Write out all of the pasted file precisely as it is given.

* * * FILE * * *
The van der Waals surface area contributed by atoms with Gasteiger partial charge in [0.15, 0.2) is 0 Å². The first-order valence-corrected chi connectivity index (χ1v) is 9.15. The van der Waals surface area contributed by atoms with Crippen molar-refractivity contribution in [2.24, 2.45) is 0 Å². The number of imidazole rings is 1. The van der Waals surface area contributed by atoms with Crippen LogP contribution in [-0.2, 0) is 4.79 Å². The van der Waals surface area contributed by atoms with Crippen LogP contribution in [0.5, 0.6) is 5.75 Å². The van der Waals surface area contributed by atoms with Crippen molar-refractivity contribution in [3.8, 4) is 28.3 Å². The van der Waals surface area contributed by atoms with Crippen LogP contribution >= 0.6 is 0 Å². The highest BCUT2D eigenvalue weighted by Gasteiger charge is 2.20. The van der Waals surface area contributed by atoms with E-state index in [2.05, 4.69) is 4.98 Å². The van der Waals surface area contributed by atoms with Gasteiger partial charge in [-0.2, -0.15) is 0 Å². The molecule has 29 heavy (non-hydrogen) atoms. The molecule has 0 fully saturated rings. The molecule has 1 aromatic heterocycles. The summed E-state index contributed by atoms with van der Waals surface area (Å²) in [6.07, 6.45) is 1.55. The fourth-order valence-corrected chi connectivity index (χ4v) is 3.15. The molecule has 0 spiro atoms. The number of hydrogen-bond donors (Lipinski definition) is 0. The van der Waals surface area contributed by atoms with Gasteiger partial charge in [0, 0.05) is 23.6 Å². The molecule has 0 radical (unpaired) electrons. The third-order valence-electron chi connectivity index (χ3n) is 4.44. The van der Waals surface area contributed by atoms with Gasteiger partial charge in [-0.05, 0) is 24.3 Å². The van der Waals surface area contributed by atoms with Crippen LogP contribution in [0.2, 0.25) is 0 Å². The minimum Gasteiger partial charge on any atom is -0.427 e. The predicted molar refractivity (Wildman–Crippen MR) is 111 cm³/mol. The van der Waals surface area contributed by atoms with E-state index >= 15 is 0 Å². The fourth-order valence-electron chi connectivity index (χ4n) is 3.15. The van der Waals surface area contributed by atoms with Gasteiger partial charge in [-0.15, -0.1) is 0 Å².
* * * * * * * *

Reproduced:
The van der Waals surface area contributed by atoms with Gasteiger partial charge in [0.15, 0.2) is 0 Å². The first-order valence-corrected chi connectivity index (χ1v) is 9.15. The van der Waals surface area contributed by atoms with Crippen molar-refractivity contribution in [2.24, 2.45) is 0 Å². The number of imidazole rings is 1. The van der Waals surface area contributed by atoms with Crippen LogP contribution in [-0.2, 0) is 4.79 Å². The van der Waals surface area contributed by atoms with Crippen LogP contribution in [0.5, 0.6) is 5.75 Å². The van der Waals surface area contributed by atoms with Crippen molar-refractivity contribution in [3.8, 4) is 28.3 Å². The van der Waals surface area contributed by atoms with Crippen LogP contribution >= 0.6 is 0 Å². The highest BCUT2D eigenvalue weighted by Gasteiger charge is 2.20. The van der Waals surface area contributed by atoms with E-state index in [2.05, 4.69) is 4.98 Å². The van der Waals surface area contributed by atoms with Gasteiger partial charge in [-0.2, -0.15) is 0 Å². The molecule has 29 heavy (non-hydrogen) atoms. The molecule has 0 fully saturated rings. The molecule has 1 aromatic heterocycles. The summed E-state index contributed by atoms with van der Waals surface area (Å²) in [6.07, 6.45) is 1.55. The fourth-order valence-corrected chi connectivity index (χ4v) is 3.15. The molecule has 0 spiro atoms. The number of hydrogen-bond donors (Lipinski definition) is 0. The van der Waals surface area contributed by atoms with Gasteiger partial charge in [0, 0.05) is 23.6 Å². The molecule has 0 radical (unpaired) electrons. The third-order valence-electron chi connectivity index (χ3n) is 4.44. The van der Waals surface area contributed by atoms with Gasteiger partial charge in [-0.05, 0) is 24.3 Å². The van der Waals surface area contributed by atoms with Crippen LogP contribution in [0.2, 0.25) is 0 Å². The minimum Gasteiger partial charge on any atom is -0.427 e. The predicted molar refractivity (Wildman–Crippen MR) is 111 cm³/mol. The van der Waals surface area contributed by atoms with E-state index >= 15 is 0 Å². The fourth-order valence-electron chi connectivity index (χ4n) is 3.15. The van der Waals surface area contributed by atoms with Gasteiger partial charge in [-0.15, -0.1) is 0 Å².